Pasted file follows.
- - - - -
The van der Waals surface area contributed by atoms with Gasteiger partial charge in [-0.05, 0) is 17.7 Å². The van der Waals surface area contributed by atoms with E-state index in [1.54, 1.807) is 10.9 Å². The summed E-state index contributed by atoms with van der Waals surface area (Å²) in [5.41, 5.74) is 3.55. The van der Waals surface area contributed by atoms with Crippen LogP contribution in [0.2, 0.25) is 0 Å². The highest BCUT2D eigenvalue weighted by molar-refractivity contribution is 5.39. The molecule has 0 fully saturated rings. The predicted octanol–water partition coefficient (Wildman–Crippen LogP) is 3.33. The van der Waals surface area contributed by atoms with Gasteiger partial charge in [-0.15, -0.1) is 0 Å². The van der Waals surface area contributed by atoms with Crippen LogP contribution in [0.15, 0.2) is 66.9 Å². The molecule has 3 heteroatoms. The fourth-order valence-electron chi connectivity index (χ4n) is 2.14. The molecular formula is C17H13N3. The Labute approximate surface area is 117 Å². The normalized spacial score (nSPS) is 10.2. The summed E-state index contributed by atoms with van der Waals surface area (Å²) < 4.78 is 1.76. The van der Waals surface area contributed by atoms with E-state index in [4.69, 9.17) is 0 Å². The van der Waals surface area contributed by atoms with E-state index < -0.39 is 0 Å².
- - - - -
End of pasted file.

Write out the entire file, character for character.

The van der Waals surface area contributed by atoms with Gasteiger partial charge in [-0.05, 0) is 17.7 Å². The van der Waals surface area contributed by atoms with E-state index in [1.54, 1.807) is 10.9 Å². The summed E-state index contributed by atoms with van der Waals surface area (Å²) in [5.41, 5.74) is 3.55. The van der Waals surface area contributed by atoms with Crippen LogP contribution in [0.2, 0.25) is 0 Å². The highest BCUT2D eigenvalue weighted by molar-refractivity contribution is 5.39. The molecule has 0 fully saturated rings. The predicted octanol–water partition coefficient (Wildman–Crippen LogP) is 3.33. The van der Waals surface area contributed by atoms with Gasteiger partial charge in [-0.15, -0.1) is 0 Å². The van der Waals surface area contributed by atoms with Crippen LogP contribution in [0.15, 0.2) is 66.9 Å². The molecule has 3 heteroatoms. The fourth-order valence-electron chi connectivity index (χ4n) is 2.14. The molecular formula is C17H13N3. The Labute approximate surface area is 117 Å². The normalized spacial score (nSPS) is 10.2. The summed E-state index contributed by atoms with van der Waals surface area (Å²) < 4.78 is 1.76. The van der Waals surface area contributed by atoms with E-state index in [4.69, 9.17) is 0 Å². The van der Waals surface area contributed by atoms with E-state index < -0.39 is 0 Å².